BY Led Black (@Led_Black)
May 19th was the 95th anniversary of the birth of the late, great Malcolm X. Malcolm X changed my life. The Autobiography of Malcolm X written with Alex Haley literally put the Black in Led Black. The book which has sold untold millions of copies and influenced everyone from Huey P. Newton to Spike Lee to Public Enemy, among many others, seemed to materialize out of nowhere at a crucial point in my development as a person and as a thinker. It was during my years in the Bronx High School of Science that the book found its way into my life and thank God that it did.
Coming from P.S. 143 in Washington Heights, I didn’t know I was poor until I attended Bronx Science. As the only one from my junior high that year to make it to the prestigious public high school, I had no choice but to make the trek every day from the hood to Bronx Science on my own. All of a sudden, I was attending school with kids whose backgrounds and socioeconomic status were vastly different from mine. Culture shock was an understatement, which resulted in some existential angst and serious soul searching on my part. I felt adrift and ensnared in a downward spiral of resentment and alienation.
And then it happened. A fellow Bronx Science student, Harlemite Ben Talton, gave me his dog-eared copy of the Autobiography. I read it transfixed. I could not put it down. Malcolm’s singular fixation with history spurred my own and gave me the impetus to read, learn and grow with reckless abandon. The lessons I learned from studying the trajectory of his life gave me the werewithal to decide, right then and there, that I and I alone, would determine my destiny. That excellence was a choice that was mine to make, that I could not and would not let my circumstances define or defeat me.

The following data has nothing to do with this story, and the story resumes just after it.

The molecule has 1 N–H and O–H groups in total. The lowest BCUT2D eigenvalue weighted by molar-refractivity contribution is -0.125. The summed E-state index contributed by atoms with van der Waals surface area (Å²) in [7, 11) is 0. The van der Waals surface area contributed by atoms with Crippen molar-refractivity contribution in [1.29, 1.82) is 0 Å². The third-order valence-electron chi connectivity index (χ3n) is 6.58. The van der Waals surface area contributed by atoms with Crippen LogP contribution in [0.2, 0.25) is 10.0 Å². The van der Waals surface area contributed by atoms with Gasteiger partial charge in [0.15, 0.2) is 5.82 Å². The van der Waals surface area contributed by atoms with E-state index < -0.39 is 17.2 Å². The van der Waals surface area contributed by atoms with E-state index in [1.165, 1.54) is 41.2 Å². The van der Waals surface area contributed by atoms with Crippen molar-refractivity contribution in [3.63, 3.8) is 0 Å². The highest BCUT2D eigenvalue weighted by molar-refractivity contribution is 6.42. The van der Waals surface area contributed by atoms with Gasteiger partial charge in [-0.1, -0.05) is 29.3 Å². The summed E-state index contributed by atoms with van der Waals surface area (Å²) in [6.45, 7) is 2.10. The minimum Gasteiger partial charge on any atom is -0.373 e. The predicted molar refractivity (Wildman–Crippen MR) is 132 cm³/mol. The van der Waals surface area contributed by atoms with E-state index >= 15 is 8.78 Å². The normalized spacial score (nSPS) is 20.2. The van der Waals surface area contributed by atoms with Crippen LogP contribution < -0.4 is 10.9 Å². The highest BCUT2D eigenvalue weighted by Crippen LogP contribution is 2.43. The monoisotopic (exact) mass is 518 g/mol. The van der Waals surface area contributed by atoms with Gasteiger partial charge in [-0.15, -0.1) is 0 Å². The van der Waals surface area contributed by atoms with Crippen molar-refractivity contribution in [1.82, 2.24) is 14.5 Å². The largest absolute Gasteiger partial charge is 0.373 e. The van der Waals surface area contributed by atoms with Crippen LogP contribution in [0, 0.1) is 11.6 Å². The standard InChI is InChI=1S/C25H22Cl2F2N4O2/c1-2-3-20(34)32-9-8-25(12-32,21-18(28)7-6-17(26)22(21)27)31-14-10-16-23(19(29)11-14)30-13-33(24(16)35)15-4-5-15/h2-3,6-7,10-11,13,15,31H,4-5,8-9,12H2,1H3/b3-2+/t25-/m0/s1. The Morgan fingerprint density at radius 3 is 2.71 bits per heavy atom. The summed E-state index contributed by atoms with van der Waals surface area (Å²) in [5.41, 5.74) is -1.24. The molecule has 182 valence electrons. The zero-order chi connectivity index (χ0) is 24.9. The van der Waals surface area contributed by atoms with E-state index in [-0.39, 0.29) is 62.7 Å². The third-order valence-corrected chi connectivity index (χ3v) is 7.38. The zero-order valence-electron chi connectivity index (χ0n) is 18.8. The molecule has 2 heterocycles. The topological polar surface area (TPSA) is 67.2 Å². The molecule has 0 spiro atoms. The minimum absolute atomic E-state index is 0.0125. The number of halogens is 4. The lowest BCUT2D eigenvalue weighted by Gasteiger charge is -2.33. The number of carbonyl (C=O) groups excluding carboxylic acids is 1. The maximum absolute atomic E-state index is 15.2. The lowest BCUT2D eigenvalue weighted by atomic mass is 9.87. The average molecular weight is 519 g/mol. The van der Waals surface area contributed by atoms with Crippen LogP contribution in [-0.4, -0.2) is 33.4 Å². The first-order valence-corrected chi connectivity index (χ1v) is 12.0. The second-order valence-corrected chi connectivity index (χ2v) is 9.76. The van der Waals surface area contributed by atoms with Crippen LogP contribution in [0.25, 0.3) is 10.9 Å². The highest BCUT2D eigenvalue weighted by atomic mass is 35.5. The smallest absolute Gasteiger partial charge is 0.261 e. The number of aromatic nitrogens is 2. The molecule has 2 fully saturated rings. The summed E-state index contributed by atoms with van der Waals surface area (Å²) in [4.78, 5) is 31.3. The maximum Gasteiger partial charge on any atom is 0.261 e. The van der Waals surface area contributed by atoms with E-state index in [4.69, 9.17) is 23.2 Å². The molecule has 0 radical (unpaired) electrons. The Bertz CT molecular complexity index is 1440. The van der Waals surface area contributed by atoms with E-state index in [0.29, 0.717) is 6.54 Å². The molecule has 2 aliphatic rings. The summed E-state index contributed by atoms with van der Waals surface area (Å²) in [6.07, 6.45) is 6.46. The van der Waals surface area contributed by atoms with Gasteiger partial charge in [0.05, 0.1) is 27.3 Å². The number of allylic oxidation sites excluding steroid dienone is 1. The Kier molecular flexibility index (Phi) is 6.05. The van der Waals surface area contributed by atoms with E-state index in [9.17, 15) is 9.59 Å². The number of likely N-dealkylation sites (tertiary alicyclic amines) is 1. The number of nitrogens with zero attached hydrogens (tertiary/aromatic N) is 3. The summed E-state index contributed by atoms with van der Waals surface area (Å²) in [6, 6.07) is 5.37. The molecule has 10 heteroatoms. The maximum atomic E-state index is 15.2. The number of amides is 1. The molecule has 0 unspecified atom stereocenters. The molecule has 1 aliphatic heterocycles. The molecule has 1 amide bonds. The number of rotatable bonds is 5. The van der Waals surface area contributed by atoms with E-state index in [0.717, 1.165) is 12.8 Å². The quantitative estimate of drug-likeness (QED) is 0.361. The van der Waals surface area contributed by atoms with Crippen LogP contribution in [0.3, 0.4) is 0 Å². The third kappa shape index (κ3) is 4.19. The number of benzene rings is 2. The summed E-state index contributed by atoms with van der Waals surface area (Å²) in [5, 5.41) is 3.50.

The study of the life and legacy of Malcolm revealed to high-school me that there was immense power in intelligence and critical thinking. It is a lesson that has served me well to this day. Malcolm spoke truth to power unflinchingly with conviction, eloquence and erudition. We need more of that as we confront Tyrant Trump during this pandemic. Malcolm X Lives!
Pa’lante, Siempre Pa’lante!
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